N Korea names sharp-tongued army figure as foreign minister
SEOUL – North Korea has named a sharp-tongued former army officer with little foreign policy experience as its top diplomat, in a possible indication it will take a harder line with Washington in stalled nuclear negotiations.
Ri Son Gwon's new title as foreign minister was disclosed Friday in a Korean Central News Agency dispatch that said he attended a reception for foreign diplomats in Pyongyang the previous day. South Korean and other outside media outlets have recently reported North Korea informed foreign diplomats in Pyongyang of Ri's job last week.
In his speech at the banquet, “Comrade Ri Son Gwon said that the Korean people have turned out in the general offensive to break through head-on the barriers to the advance of socialist construction by dint of self-reliance ... and made public the foreign policy stand of the (North Korean) government," KCNA said.
Ri, an outspoken retired army colonel who previously headed a government body responsible for relations with South Korea, has taken part in numerous inter-Korean military talks over the past 15 years. But Ri, who is also an alternate member of the ruling Workers' Party Central Committee, lacks experience in negotiations with the United States and other countries.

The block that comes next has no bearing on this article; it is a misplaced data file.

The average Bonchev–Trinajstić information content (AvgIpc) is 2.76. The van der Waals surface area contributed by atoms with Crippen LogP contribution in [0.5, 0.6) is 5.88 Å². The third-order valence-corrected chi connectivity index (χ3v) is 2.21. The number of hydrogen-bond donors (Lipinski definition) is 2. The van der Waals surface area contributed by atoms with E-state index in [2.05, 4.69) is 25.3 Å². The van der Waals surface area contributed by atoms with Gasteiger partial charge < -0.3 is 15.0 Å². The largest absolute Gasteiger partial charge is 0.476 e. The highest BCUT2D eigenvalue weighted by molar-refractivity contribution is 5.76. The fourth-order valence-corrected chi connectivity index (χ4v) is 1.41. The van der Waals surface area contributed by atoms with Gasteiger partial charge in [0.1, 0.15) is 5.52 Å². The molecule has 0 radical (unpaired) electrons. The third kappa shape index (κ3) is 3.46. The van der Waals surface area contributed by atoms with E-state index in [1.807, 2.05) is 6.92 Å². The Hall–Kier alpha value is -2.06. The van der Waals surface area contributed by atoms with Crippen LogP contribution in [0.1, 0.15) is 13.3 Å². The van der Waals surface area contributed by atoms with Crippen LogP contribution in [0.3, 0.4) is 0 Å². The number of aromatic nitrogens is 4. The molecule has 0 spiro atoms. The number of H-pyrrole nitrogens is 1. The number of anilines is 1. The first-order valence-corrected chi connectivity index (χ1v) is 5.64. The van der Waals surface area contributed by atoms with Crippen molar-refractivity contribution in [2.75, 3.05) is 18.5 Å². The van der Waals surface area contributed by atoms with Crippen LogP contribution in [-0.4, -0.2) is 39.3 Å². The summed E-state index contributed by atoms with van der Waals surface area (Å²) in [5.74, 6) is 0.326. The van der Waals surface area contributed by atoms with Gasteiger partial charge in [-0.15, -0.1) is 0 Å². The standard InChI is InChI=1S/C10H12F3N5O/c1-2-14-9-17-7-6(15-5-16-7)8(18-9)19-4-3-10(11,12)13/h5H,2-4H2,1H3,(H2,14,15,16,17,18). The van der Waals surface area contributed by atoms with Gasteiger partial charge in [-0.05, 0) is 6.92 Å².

In South Korea, he is most known for what were seen as rude remarks to South Korean businessmen visiting Pyongyang in September 2018. While they were eating naengmyeon, Korean traditional cold noodles, Ri asked them: “Are naengmyeon going down your throats?” in apparent dissatisfaction with a lack of progress in efforts to promote inter-Korean economic projects, according to South Korean officials and lawmakers. Many conservatives in South Korea strongly criticized him.
Ri replaced Ri Yong Ho, a career diplomat with broad experiences who had taken part in nuclear negotiations with the United States since early 2018. It wasn’t immediately known what happened to Ri Yong Ho, whose name was last mentioned in KCNA last August.
Analyst Cheong Seong-Chang at South Korea's private Sejong Institute said Ri Son Gwon’s appointment signaled North Korea would further harden its stance toward the U.S. and bolster a push to cement its position as a nuclear state.
“From now on, it’s difficult to expect meaningful progress in North Korea-U.S. diplomacy,” Cheong said.
Nuclear talks between the U.S. and North Korea have progressed little since the breakdown of the second summit between President Donald Trump and North Korean leader Kim Jong Un in Vietnam in February 2019. Kim recently said North Korea would strengthen its nuclear arsenal and unveil a new “strategic weapon” after the U.S. failed to meet a year-end deadline set by him to make concessions.
A senior State Department official told reporters Wednesday that Washington was aware of Ri Son Gwon’s reported appointment and hopes North Korea will understand the importance of resuming diplomacy.
“There’s nothing to be gained by not talking. It’s only to their benefit, so we encourage them to talk,” the official said on condition of anonymity because he wasn’t authorized to speak publicly to the matter. “It is slow, patient, steady diplomacy. We’re going to stick with that plan.”
Associated Press writer Matthew Lee in Washington contributed to this report.
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